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Photo bulb for worklights


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#1 Tom Hepburn

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Posted 19 December 2008 - 06:33 PM

Hello,

I have what I believe is a basic question:

I have a Lowell Omni light kit that has four 500 watt 120v bulbs/lamps that contain two prongs at the bottom (they are semi spherical, not double ended).
I also have four 500 watt (home depot) worklights that I have used in the past prior to getting the Lowells. The bulbs in them are halogen double ended tube shaped lights bulbs. I've noticed that these work lights appear much more yellow even though they are 500 watt halogens. My question is if I purchase "photo" lamps like:
http://www.bhphotovi...#specifications

will they be the same color temperature as my Lowells or is that not possible given that they are lights that were not designed for photo/film purposes?

Thanks in advance,
Tom
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#2 Tom Hepburn

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Posted 22 December 2008 - 03:34 PM

Anyone? I'm falling off of the first page.

T
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#3 Kristian Schumacher

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Posted 23 December 2008 - 06:15 AM

I am certainly no expert on this, but I would think that the 3100 K temp of the BH bulb in a work lamp would be like 3100 K in any other lamp. Altough 3100 strikes me as a little warm (?) I couldn't see the temperature on the lights at Lowel homepage - probably depends on the bulb...?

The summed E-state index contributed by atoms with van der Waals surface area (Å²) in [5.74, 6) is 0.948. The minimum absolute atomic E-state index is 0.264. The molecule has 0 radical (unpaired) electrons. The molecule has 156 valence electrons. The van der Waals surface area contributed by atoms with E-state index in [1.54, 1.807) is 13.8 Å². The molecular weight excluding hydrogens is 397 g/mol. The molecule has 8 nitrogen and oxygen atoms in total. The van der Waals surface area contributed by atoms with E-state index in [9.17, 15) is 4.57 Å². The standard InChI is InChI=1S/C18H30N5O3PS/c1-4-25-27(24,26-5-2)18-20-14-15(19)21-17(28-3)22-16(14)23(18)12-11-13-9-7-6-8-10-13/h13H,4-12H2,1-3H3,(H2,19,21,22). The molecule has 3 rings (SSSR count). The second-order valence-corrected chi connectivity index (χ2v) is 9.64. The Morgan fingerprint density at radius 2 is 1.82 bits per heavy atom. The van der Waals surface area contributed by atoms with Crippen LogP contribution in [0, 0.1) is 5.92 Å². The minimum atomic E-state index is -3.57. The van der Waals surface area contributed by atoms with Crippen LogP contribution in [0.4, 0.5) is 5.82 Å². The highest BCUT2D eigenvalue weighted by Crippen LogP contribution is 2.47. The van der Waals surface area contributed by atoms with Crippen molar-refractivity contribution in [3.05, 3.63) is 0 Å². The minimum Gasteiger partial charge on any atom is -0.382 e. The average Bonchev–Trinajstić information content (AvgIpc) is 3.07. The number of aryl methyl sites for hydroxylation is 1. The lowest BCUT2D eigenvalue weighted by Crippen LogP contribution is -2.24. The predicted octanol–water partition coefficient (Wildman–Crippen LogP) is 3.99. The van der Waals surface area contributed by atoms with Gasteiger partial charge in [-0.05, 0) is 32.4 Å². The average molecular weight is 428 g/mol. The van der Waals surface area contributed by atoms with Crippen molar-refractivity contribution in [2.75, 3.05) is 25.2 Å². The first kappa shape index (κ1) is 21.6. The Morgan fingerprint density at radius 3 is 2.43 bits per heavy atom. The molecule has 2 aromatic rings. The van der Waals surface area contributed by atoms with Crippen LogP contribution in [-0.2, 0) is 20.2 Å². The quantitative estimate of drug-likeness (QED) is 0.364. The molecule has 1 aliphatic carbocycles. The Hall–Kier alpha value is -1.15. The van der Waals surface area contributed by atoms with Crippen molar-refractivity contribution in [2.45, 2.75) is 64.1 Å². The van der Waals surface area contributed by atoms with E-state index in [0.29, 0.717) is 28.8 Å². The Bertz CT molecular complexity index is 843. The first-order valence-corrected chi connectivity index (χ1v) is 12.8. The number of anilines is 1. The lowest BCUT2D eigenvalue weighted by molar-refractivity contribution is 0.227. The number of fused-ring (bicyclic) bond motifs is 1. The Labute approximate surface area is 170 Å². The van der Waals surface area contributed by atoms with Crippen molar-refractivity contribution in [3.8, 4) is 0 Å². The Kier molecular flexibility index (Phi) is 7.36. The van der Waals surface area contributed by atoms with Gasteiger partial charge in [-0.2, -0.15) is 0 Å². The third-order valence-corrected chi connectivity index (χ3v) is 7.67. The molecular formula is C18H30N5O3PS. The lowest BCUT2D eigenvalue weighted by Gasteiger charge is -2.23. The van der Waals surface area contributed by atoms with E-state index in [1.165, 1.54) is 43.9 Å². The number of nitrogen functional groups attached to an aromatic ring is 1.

Oh, well - not that much help....other than bumping you up on the front page ;)

Kristian




Anyone? I'm falling off of the first page.

T


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#4 JD Hartman

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Posted 24 December 2008 - 12:49 PM

Color temp of the "work light" globes tends to be little lower than that of the equivalent stage and studio globe. If you want globes with a color temp that approaches or matches that of the Omni, you have to buy better quality. Even replacement lamps at HomeDee or Lowes should have the color temp printed on the package. Try Ushio FDF (clear globe) or FDN (frosted), 3200 deg. K. or the equivalent in GE, Radiac, etc. I don't think the GDA lamp will fit in a work light and at $18, it's no bargain.

Edited by JD Hartman, 24 December 2008 - 12:52 PM.

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#5 Tom Hepburn

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Posted 24 December 2008 - 12:58 PM

Thanks Guys.

I'll check into those.

Tom
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#6 Alfeo Dixon

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Posted 24 December 2008 - 01:07 PM

Also if color is critical, you may want to remove the safety glass infront of the fixture. I remember a few of them having a slight green cast to them. Of course this was back in school shooting table top with a 4x5 on transparency film, so that was major for us.
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#7 John Dekker

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Posted 24 December 2008 - 03:37 PM

Also check the voltage on the bulb. Many standard household and worklight bulbs are actually 130v. It makes them last longer when they are only being fed with 110v. it also makes them warmer in colour.
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#8 John Dekker

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Posted 24 December 2008 - 03:38 PM

Also check the voltage on the bulb. Many standard household and worklight bulbs are actually 130v. It makes them last longer when they are only being fed with 110v. it also makes them warmer in colour.
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